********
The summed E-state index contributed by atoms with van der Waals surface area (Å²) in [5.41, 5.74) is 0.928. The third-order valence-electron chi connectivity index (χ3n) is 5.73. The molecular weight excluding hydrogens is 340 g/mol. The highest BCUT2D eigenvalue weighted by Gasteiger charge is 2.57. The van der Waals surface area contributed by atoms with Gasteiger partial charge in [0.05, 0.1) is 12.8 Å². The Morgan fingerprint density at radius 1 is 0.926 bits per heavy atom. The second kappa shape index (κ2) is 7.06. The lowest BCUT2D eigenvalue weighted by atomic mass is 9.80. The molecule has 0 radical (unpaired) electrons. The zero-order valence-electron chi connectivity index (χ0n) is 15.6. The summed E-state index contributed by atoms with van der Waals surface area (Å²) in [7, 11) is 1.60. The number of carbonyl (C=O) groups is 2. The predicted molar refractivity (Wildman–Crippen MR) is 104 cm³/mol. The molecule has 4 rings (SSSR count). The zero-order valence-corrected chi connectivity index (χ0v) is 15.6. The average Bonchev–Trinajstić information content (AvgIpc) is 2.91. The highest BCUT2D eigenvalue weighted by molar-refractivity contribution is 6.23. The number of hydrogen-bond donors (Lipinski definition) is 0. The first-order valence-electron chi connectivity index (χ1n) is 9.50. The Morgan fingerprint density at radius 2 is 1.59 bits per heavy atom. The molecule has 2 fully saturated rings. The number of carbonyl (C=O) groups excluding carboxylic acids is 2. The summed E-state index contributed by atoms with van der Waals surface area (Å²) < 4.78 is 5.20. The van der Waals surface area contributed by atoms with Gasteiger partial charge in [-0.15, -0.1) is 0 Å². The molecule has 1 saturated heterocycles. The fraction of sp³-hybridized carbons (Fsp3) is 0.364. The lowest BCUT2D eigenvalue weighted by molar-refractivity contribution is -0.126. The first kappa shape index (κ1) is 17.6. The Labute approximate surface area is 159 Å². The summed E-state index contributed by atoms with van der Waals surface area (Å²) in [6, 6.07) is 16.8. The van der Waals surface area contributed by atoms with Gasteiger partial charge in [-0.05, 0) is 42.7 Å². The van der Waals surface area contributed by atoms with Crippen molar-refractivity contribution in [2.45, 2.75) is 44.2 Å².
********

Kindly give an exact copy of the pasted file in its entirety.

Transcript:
The summed E-state index contributed by atoms with van der Waals surface area (Å²) in [5.41, 5.74) is 0.928. The third-order valence-electron chi connectivity index (χ3n) is 5.73. The molecular weight excluding hydrogens is 340 g/mol. The highest BCUT2D eigenvalue weighted by Gasteiger charge is 2.57. The van der Waals surface area contributed by atoms with Gasteiger partial charge in [0.05, 0.1) is 12.8 Å². The Morgan fingerprint density at radius 1 is 0.926 bits per heavy atom. The second kappa shape index (κ2) is 7.06. The lowest BCUT2D eigenvalue weighted by atomic mass is 9.80. The molecule has 0 radical (unpaired) electrons. The zero-order valence-electron chi connectivity index (χ0n) is 15.6. The summed E-state index contributed by atoms with van der Waals surface area (Å²) in [7, 11) is 1.60. The number of carbonyl (C=O) groups is 2. The predicted molar refractivity (Wildman–Crippen MR) is 104 cm³/mol. The molecule has 4 rings (SSSR count). The zero-order valence-corrected chi connectivity index (χ0v) is 15.6. The average Bonchev–Trinajstić information content (AvgIpc) is 2.91. The highest BCUT2D eigenvalue weighted by molar-refractivity contribution is 6.23. The number of hydrogen-bond donors (Lipinski definition) is 0. The first-order valence-electron chi connectivity index (χ1n) is 9.50. The Morgan fingerprint density at radius 2 is 1.59 bits per heavy atom. The molecule has 2 fully saturated rings. The number of carbonyl (C=O) groups excluding carboxylic acids is 2. The summed E-state index contributed by atoms with van der Waals surface area (Å²) < 4.78 is 5.20. The van der Waals surface area contributed by atoms with Gasteiger partial charge in [-0.15, -0.1) is 0 Å². The molecule has 1 saturated heterocycles. The fraction of sp³-hybridized carbons (Fsp3) is 0.364. The lowest BCUT2D eigenvalue weighted by molar-refractivity contribution is -0.126. The first kappa shape index (κ1) is 17.6. The Labute approximate surface area is 159 Å². The summed E-state index contributed by atoms with van der Waals surface area (Å²) in [6, 6.07) is 16.8. The van der Waals surface area contributed by atoms with Gasteiger partial charge in [-0.05, 0) is 42.7 Å². The van der Waals surface area contributed by atoms with Crippen molar-refractivity contribution in [2.45, 2.75) is 44.2 Å².